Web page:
So why do these simple calculations miss the boat on determining value? Here are just a few reasons:
- Business owners often rely on historical information instead of applying potential future growth rates. If a product or service is expected to trend toward higher or lower growth or profitability, a value can be greatly skewed by ignoring this forecast, which valuations based upon multiples do.
- The market place has a mind of its own and, like it or not, information about private transactions is publicized and affects perceived as well as actual value. The buyer or seller of a business, the working spouse and soon-to-be ex-spouse, and even the IRS, has access to this information and will use it when calculating their own value. Therefore, market data cannot be ignored but often impacts value to the extent that it lands far from the results of simplified calculations.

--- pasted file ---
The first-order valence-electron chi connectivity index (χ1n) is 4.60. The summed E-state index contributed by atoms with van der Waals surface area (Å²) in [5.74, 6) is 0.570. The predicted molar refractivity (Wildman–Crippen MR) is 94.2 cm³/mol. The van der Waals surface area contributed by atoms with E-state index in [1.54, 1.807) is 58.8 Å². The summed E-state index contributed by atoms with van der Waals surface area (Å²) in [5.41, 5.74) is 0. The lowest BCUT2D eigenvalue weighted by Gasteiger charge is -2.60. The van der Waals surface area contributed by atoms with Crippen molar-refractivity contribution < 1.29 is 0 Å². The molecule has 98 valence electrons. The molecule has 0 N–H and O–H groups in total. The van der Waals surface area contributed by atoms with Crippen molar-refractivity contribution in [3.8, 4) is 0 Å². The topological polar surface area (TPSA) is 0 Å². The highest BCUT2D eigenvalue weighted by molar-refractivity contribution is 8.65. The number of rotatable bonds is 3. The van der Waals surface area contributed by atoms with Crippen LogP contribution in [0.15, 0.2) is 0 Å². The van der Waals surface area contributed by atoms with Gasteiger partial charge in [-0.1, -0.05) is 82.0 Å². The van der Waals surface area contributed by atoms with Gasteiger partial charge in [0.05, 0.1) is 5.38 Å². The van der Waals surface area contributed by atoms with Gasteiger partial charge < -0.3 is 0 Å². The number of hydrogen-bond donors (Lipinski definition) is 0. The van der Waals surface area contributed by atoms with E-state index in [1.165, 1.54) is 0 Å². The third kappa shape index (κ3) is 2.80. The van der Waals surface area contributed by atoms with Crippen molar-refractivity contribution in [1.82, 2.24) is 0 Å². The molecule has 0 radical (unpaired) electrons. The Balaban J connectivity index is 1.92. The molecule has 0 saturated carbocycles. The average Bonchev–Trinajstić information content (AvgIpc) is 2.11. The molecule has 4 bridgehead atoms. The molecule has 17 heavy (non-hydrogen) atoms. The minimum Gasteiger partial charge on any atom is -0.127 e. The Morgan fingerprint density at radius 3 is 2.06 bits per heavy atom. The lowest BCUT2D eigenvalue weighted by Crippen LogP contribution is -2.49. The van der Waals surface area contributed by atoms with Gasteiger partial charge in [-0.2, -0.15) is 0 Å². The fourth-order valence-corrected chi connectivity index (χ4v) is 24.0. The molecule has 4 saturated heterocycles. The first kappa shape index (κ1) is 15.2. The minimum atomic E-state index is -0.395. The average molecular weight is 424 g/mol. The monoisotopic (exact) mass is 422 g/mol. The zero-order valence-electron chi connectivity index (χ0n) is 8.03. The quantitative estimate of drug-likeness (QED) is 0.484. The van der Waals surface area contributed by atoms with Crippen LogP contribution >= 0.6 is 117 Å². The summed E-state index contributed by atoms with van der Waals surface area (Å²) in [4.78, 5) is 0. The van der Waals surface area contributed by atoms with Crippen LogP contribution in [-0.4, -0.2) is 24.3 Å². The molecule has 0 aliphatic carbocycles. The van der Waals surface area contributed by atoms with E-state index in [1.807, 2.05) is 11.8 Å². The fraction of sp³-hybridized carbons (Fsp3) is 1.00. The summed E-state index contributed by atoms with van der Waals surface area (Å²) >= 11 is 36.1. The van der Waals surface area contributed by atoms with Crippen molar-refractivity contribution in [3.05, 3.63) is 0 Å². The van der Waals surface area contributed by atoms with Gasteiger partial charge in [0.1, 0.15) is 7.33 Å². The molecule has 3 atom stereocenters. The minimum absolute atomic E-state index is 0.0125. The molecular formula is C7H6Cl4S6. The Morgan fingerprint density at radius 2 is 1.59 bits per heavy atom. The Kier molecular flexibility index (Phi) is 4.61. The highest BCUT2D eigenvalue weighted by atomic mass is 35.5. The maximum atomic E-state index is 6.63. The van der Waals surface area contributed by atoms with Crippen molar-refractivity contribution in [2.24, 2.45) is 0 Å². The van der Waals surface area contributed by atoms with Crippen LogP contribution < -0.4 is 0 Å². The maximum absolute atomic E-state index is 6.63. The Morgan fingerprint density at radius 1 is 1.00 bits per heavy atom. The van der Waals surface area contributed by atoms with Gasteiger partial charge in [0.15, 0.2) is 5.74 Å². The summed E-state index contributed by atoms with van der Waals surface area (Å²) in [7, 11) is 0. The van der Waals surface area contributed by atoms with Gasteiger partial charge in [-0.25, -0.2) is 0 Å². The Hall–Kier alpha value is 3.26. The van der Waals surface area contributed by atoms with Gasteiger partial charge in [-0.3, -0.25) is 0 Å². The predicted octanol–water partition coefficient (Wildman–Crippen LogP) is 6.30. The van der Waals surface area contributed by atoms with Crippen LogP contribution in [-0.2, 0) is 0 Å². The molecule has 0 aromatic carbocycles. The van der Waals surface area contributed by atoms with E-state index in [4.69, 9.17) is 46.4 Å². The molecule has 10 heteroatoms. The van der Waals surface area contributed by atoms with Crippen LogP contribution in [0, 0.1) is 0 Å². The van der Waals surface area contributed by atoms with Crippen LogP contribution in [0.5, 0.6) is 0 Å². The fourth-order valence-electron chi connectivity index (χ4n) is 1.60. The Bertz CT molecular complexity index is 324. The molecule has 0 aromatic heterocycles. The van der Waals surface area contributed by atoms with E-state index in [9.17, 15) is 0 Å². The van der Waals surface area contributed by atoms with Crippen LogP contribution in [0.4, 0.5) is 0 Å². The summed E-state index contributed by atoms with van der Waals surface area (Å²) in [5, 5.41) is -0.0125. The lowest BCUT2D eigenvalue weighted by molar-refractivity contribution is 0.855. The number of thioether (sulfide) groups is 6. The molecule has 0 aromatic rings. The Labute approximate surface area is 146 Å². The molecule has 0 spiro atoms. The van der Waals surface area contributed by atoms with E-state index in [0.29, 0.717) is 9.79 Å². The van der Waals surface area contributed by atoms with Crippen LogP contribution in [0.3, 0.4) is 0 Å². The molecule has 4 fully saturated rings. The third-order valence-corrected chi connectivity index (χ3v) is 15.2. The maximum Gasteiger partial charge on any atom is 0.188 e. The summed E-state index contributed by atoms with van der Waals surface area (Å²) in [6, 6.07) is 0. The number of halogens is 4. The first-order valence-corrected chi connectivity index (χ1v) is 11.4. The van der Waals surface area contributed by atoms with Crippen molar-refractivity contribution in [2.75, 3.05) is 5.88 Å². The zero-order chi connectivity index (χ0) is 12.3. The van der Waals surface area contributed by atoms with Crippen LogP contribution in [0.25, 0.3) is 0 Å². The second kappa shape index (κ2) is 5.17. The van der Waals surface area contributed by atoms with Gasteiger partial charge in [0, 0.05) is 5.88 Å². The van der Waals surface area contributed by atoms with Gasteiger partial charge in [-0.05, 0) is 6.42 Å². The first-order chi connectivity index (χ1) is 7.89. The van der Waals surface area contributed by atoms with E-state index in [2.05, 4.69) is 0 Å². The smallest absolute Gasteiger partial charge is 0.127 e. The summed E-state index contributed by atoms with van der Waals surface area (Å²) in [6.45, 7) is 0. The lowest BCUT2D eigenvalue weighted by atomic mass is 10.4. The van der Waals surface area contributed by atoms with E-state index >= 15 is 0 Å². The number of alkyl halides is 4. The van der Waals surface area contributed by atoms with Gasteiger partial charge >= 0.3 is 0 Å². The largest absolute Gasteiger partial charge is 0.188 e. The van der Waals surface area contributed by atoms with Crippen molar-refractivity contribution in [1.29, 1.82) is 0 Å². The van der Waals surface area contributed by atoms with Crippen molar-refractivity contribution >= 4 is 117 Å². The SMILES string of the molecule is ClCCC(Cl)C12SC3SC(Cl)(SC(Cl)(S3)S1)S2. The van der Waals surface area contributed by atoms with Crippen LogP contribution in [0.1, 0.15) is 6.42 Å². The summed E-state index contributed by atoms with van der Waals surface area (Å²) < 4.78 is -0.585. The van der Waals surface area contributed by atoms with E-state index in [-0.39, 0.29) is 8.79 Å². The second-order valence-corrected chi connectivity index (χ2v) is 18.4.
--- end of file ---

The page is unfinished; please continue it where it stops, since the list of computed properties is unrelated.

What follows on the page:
- One size does not fit all when it comes to valuing a business and the associated risks may be substantial. Factors such as the size and depth of a management team, the availability and reliability of financial information, the amount and severity of competition, the position within the industry and its stability, all individually and collectively affect the risk of ownership and, therefore, the value of a business interest. The weight of each of these factors, and many more, are considered in a valuation but are not included in the use of basic multiples.
- If a transaction involves less than a controlling interest in the business, doesn’t it make sense that it’s worth less than an interest that provides control? This control provides the owner with the ability to make management decisions affecting the future of the business, compensation, distributions, etc. A lack of control prevents an owner from such decisions. Typical calculations cannot incorporate such differences in control into determined value.
If you want further information about why a business valuation would be important in your particular situation, feel free to contact me.